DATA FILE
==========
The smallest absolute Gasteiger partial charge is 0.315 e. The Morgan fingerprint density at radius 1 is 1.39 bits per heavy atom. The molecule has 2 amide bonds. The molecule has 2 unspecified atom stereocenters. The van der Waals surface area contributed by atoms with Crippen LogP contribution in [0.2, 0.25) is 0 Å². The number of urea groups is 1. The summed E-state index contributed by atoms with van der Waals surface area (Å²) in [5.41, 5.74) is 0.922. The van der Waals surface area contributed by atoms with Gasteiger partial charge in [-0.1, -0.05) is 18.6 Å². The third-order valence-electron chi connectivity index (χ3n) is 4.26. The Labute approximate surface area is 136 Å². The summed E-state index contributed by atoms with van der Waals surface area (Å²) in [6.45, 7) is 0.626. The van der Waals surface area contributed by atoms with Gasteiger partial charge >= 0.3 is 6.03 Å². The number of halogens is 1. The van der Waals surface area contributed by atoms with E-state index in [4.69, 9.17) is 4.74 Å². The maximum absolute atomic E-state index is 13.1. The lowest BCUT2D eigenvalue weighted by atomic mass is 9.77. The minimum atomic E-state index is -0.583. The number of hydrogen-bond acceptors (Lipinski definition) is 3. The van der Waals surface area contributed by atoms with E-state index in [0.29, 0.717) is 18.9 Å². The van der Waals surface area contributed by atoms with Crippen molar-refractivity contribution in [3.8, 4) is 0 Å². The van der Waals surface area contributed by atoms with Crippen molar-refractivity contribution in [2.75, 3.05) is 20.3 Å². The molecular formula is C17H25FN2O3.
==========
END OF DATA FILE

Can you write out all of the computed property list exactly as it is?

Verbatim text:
The smallest absolute Gasteiger partial charge is 0.315 e. The Morgan fingerprint density at radius 1 is 1.39 bits per heavy atom. The molecule has 2 amide bonds. The molecule has 2 unspecified atom stereocenters. The van der Waals surface area contributed by atoms with Crippen LogP contribution in [0.2, 0.25) is 0 Å². The number of urea groups is 1. The summed E-state index contributed by atoms with van der Waals surface area (Å²) in [5.41, 5.74) is 0.922. The van der Waals surface area contributed by atoms with Gasteiger partial charge in [-0.1, -0.05) is 18.6 Å². The third-order valence-electron chi connectivity index (χ3n) is 4.26. The Labute approximate surface area is 136 Å². The summed E-state index contributed by atoms with van der Waals surface area (Å²) in [6.45, 7) is 0.626. The van der Waals surface area contributed by atoms with Gasteiger partial charge >= 0.3 is 6.03 Å². The number of halogens is 1. The van der Waals surface area contributed by atoms with E-state index in [4.69, 9.17) is 4.74 Å². The maximum absolute atomic E-state index is 13.1. The lowest BCUT2D eigenvalue weighted by atomic mass is 9.77. The minimum atomic E-state index is -0.583. The number of hydrogen-bond acceptors (Lipinski definition) is 3. The van der Waals surface area contributed by atoms with E-state index in [0.29, 0.717) is 18.9 Å². The van der Waals surface area contributed by atoms with Crippen molar-refractivity contribution in [3.8, 4) is 0 Å². The van der Waals surface area contributed by atoms with Crippen molar-refractivity contribution in [2.75, 3.05) is 20.3 Å². The molecular formula is C17H25FN2O3.